The Christmas wish of one 33-year-old man who has been living on the streets for almost 20 years is for President Hage Geingob to engage and discuss their plight.
“Some of us want to speak to him, if there will be a solution to our problems. We want to speak to him face to face. Something can be organized, like social workers can pick us up from the streets and go to one place and speak to him (Geingob),” pleaded Basilius Hatzkin, who lives under the Wernhill Bridge and keeps busy with odd jobs to earn an income.
He says he fetches water for vendors who sell under the bridge for a small fee.
Hatzkin says the government recently availed N$ 11.3million to struggle kids for training but asks if the president ever think about them or that they also need employment.
“Does he think that I need a job or place to stay? Is he happy that the struggle kids got money? What about us? The president must attend to our needs like he did with the struggle kids. Talk and listen to us like you are doing now,” remarks Hatzkin, originally from Keetmanshoop moving to Windhoek in 1996.
Hatzkin stated they want to tell the president why they are staying in the streets and to find possible solutions. He is a father of four but doesn’t t live with his children in the streets.
He adds that he is heartbroken when he sees children as young as 12 years on the streets with their parents seemingly not bothered. “How will they be in the further if their mother and father don’t care?” Hatzkin is dreaming for things in the country to change so that no one lives in the streets.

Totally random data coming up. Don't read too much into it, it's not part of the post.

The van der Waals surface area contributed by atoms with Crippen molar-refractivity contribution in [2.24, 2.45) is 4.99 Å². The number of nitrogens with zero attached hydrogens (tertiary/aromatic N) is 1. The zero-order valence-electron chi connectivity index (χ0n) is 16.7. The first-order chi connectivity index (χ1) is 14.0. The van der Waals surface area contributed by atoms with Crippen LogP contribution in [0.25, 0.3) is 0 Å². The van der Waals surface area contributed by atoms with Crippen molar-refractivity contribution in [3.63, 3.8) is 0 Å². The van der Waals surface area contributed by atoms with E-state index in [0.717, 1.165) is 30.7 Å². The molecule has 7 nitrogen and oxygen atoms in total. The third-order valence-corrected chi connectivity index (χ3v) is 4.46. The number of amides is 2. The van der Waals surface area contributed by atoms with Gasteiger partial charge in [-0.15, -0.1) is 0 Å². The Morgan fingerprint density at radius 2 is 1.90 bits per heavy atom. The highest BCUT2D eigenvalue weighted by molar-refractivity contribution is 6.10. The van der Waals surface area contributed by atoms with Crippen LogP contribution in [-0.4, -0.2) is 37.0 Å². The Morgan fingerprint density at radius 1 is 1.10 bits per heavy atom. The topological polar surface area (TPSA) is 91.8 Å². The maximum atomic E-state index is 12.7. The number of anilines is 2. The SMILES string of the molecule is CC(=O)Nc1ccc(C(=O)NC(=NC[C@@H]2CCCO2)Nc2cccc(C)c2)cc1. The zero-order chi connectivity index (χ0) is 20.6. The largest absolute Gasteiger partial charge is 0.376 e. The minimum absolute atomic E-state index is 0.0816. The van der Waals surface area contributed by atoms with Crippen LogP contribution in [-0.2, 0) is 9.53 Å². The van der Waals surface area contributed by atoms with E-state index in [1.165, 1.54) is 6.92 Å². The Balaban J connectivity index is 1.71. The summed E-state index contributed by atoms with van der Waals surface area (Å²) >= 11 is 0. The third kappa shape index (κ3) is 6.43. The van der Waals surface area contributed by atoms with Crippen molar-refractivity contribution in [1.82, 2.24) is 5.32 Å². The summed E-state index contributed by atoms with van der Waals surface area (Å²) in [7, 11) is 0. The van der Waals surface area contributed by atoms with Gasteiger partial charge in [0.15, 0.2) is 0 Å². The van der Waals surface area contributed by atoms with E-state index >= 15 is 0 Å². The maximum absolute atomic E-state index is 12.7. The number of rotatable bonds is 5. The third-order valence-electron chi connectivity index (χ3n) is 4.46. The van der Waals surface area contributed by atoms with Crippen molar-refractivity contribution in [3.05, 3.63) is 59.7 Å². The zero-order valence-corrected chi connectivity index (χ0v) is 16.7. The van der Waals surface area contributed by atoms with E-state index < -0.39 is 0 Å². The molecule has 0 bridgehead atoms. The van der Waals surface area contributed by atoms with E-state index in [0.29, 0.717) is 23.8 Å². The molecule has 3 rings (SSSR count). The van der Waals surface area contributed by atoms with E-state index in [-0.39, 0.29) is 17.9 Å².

He moved to Windhoek because he didn’t want to be with his family anymore explaining that his family only values those who have an income and looks down on others. He was raised by his mother and has never seen his father, which deeply bothers him.
In addition to his Christmas wish, Hatzkin personally wants a job and to earn a salary to support himself and children. He also wants a place to call home and for the government to offer some assistance to the poor.
Asked how last year’s Christmas was, he replies: “It wasn’t so fine.” Further he wants to revisit the coast, a place he once visited on a school tour many years ago while in primary school. He wants to travel and mingle with different people.
“Now I am thinking of going to Swakopmund for holiday, but I don’t have money. Christmas is almost here. I don’t know how I’m going to spend it. I didn’t budget for anything. I don’t have money and it’s money that helps you budget.”
Despite all these, Hatzkin hopes to be alive on Christmas. Another group of seven young men who also live under Wernhil Bridge say they are waiting for good Samaritans to come and get them and spend Christmas with them like they did last year. Gavin Gariseb (28) says the health ministry officials loaded them on the bus last year and took them for a swim, ate and enjoyed the day together.
Gariseb’s mate, Elton Ghaxab (24) adds that they also looked nice, as they were given clothes and N$100 each. “They preached and prayed four us and we appreciate what they did for us. We expect them to do the same this year,” he says, adding that so far no one has visited or made any Christmas arrangements with them.
In unison, the group mostly wants work, food, clothes, blankets and washing powder. Their dream of getting a job will become a reality when those who offer them jobs push them.
“We want any kind of work, as long as we can support our families,” remarks Ghaxab, adding that some of the group members have children.